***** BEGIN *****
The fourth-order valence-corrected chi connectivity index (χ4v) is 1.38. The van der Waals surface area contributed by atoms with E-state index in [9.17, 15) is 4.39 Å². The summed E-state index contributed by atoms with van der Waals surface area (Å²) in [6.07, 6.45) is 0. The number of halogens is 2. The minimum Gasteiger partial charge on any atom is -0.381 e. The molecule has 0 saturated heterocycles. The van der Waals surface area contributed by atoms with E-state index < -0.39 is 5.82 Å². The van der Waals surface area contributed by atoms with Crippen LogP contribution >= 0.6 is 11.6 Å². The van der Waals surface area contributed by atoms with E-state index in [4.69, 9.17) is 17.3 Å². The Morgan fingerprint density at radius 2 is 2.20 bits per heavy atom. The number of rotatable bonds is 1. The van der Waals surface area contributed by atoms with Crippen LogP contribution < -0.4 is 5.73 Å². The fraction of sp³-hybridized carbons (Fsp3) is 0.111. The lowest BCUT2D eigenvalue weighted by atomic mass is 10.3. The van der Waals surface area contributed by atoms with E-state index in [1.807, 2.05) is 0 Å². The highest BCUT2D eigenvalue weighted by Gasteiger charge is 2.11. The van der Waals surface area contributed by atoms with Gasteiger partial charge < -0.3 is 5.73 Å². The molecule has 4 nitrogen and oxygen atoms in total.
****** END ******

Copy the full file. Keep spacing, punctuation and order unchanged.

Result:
The fourth-order valence-corrected chi connectivity index (χ4v) is 1.38. The van der Waals surface area contributed by atoms with E-state index in [9.17, 15) is 4.39 Å². The summed E-state index contributed by atoms with van der Waals surface area (Å²) in [6.07, 6.45) is 0. The number of halogens is 2. The minimum Gasteiger partial charge on any atom is -0.381 e. The molecule has 0 saturated heterocycles. The van der Waals surface area contributed by atoms with E-state index < -0.39 is 5.82 Å². The van der Waals surface area contributed by atoms with Crippen LogP contribution >= 0.6 is 11.6 Å². The van der Waals surface area contributed by atoms with E-state index in [4.69, 9.17) is 17.3 Å². The Morgan fingerprint density at radius 2 is 2.20 bits per heavy atom. The number of rotatable bonds is 1. The van der Waals surface area contributed by atoms with Crippen LogP contribution < -0.4 is 5.73 Å². The fraction of sp³-hybridized carbons (Fsp3) is 0.111. The lowest BCUT2D eigenvalue weighted by atomic mass is 10.3. The van der Waals surface area contributed by atoms with E-state index in [1.807, 2.05) is 0 Å². The highest BCUT2D eigenvalue weighted by Gasteiger charge is 2.11. The van der Waals surface area contributed by atoms with Gasteiger partial charge < -0.3 is 5.73 Å². The molecule has 4 nitrogen and oxygen atoms in total.